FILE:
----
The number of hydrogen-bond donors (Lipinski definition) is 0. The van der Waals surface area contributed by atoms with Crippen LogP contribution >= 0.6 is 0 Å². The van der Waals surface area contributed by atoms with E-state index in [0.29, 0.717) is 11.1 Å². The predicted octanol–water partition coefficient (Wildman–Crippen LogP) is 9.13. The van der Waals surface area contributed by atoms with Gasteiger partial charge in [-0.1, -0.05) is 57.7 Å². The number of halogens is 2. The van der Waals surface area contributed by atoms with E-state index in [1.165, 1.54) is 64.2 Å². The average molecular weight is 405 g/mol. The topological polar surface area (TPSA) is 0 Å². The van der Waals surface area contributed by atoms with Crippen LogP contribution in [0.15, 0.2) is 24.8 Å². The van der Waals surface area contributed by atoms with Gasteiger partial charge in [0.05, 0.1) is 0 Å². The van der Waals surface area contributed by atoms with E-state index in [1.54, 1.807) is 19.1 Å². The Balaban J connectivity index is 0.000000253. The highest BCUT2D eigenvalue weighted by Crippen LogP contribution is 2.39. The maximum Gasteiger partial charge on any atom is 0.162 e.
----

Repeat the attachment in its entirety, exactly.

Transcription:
The number of hydrogen-bond donors (Lipinski definition) is 0. The van der Waals surface area contributed by atoms with Crippen LogP contribution >= 0.6 is 0 Å². The van der Waals surface area contributed by atoms with E-state index in [0.29, 0.717) is 11.1 Å². The predicted octanol–water partition coefficient (Wildman–Crippen LogP) is 9.13. The van der Waals surface area contributed by atoms with Gasteiger partial charge in [-0.1, -0.05) is 57.7 Å². The number of halogens is 2. The van der Waals surface area contributed by atoms with E-state index in [1.165, 1.54) is 64.2 Å². The average molecular weight is 405 g/mol. The topological polar surface area (TPSA) is 0 Å². The van der Waals surface area contributed by atoms with Crippen LogP contribution in [0.15, 0.2) is 24.8 Å². The van der Waals surface area contributed by atoms with Gasteiger partial charge in [0.05, 0.1) is 0 Å². The van der Waals surface area contributed by atoms with E-state index in [1.54, 1.807) is 19.1 Å². The Balaban J connectivity index is 0.000000253. The highest BCUT2D eigenvalue weighted by Crippen LogP contribution is 2.39. The maximum Gasteiger partial charge on any atom is 0.162 e.